Thankyou Pam, Robert and Barraf, I've found your postings useful. I think because the medical services see these things regularly, they don't bother about them. I too had noticed an aroma Robert; because mum's fingers are so tightly clenched against each other, they are becoming very red and I did say to the nurse that I was concerned that they were becoming sore. Mum also digs her nails into her palm so I too am a manicurist! I will get some baby wipes tomorrow and take some handcream. Robert do you mind me asking what other exercises the physio recommended? My mum only walks with assistance from two people, so movement is very limited; I too am concerned about her just sitting.

    Bruce I was very proud of myself yesterday. I visited mum, helped with bathing her; gave her a nice piece of cheesecake and then she went to sleep! So I popped down to dad's for 45 minutes to help him choose a new carpet, and then we both went back to give mum her tea. Driving home I kept in my head that I had done all I could; mum and I had enjoyed our time together, and I came in, got changed and went out. I think it's the first visit that I haven't ended up in tears, so I feel very pleased with myself. Sorry if this sounds really daft! The care assistant who was with me whilst I bathed mum said she thought how nice it was when family came and helped; I said that I didn't think mum knew me from anyone else, and she said that she felt dementia patients were often calmer and happier when relatives had been, even if apparently they didn't know them.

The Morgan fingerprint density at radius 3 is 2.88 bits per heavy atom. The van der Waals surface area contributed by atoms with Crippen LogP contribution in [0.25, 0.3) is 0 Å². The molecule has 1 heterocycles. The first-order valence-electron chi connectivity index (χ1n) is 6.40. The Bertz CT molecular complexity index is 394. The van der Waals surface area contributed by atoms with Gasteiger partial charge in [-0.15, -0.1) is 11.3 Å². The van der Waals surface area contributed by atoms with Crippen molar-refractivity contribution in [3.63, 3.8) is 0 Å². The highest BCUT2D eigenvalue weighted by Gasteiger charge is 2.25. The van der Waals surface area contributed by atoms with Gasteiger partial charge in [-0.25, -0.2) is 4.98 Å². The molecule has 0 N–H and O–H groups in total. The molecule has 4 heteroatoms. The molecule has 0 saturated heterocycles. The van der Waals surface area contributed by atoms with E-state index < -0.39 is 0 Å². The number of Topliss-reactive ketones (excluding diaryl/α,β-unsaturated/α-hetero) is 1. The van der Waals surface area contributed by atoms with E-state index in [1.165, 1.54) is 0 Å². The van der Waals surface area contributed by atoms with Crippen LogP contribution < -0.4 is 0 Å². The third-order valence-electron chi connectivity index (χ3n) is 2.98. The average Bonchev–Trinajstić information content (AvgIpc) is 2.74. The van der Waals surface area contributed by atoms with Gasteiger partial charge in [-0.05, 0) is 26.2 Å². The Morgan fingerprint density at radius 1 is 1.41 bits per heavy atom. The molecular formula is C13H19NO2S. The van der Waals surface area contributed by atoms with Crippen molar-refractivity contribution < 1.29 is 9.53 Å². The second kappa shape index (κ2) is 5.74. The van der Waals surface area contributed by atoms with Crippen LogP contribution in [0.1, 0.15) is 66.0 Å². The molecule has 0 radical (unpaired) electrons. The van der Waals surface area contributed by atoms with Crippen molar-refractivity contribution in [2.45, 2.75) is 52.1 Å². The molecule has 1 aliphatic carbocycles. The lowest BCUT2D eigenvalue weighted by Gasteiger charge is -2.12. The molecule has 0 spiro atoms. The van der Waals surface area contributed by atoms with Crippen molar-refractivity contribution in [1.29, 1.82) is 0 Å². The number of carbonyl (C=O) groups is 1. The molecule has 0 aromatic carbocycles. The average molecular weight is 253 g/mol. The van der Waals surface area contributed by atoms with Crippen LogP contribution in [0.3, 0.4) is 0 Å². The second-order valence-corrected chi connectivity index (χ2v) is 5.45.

How does that prayer go?
    Accept the things we cannot change, change the things we can, and have the wisdom to know the difference.

    Sorry for rabbiting on. I'm in the house with four gas fitters - floorboards are up in every room, We have three chairs that we can sit on. I've sent the kids round to friends, and my husband has taken the dog out. Chaos reigns!

    BFN
    Amy
     
  9. Bets

    Bets Registered User

    Aug 11, 2005
    100
    South-East London, UK
    Hallo Amy,

    I think the full version goes something like: "Give me the serenity to accept the things I cannot change, the courage to change the things I can, and the wisdom to know the difference."

    Bets
     
  10. Robert

    Robert Registered User

    Feb 25, 2005
    44
    #10 Robert, Feb 21, 2006
    Last edited: Feb 21, 2006